You can find them almost anywhere. They are present in urban strip malls and stand alone storefronts across the nation and lure many unsuspecting individuals into their clutches. I am talking about payday loan lenders, one of the most controversial businesses of the last twenty years.
Payday loan lenders can generally be found where the population is less affluent, a place where they say their services are needed but critics claim that they prey upon the working class. At first, many payday loan lenders opened their shops near to military bases where the majority of the individuals were living on a soldier’s wages. So many military members fell into the trap of payday lending that there was a new law created prohibiting payday loan lenders from lending to members of the military.
This does not stop the payday lenders from lending to the rest of the nation though. Most at issue is the interest rate that these lenders charge for their brief loans to the public. The interest rate for a typical bank loan or credit card is between 5% and 10% annually while the interest rate charged for a loan from a payday loan lender averages between 400% and 800%.
The Trap Of Payday Loan Lending
Many of the individuals that use a payday loan lender get trapped into an endless cycle of debt, where the only way that they can pay off the current loan is to reapply for another loan as soon as the money has left their account for the first loan. Many of these individuals are already living paycheck to paycheck and use the payday loan lenders because they believe that there are no other lending options available to them. Unfortunately, many of them are unable to afford to pay off the entire loan when the two or three week loan period is up, so they take out another loan as the payday lender rakes in their 400-800% interest rate payment for each loan.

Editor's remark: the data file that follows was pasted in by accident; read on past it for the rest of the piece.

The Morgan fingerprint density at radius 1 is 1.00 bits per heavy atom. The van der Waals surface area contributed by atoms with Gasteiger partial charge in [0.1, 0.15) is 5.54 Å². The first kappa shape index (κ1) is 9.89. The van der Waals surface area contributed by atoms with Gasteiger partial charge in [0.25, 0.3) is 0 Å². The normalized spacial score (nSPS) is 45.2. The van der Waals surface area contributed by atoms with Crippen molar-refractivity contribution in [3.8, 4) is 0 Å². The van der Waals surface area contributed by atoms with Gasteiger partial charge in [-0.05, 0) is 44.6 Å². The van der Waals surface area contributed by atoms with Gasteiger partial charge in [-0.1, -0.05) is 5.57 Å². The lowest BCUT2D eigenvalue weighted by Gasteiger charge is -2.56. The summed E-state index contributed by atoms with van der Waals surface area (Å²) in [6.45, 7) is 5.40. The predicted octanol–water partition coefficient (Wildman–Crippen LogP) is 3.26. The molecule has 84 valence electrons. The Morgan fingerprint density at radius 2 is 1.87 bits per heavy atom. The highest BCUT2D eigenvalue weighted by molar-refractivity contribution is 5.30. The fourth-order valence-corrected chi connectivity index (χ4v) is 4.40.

It is estimated that the average individual using a payday loan lender takes out more than 7 payday loans each year, with a high percentage of the loans occurring back to back. This indicates that a high number of individuals are unable to repay the original amount and take out a subsequent payday loan to cover the charges for the last loan. In this way, many payday loan recipients find themselves paying a great deal of money in fees to the lender with no way out of the cycle.
Most financial experts agree that payday loans are a bad idea and that the interest rate is exorbitant for the services that the lender provides. A number of states are attempting to enact legislation that will cap the amount of interest that a payday lender is allowed to charge at a 36% interest rate, more than ten times less than many of the payday loan lenders are charging now and a rate that they say will cause them to go bankrupt and put them out of business. Only time will tell what the outcome of that situation will be.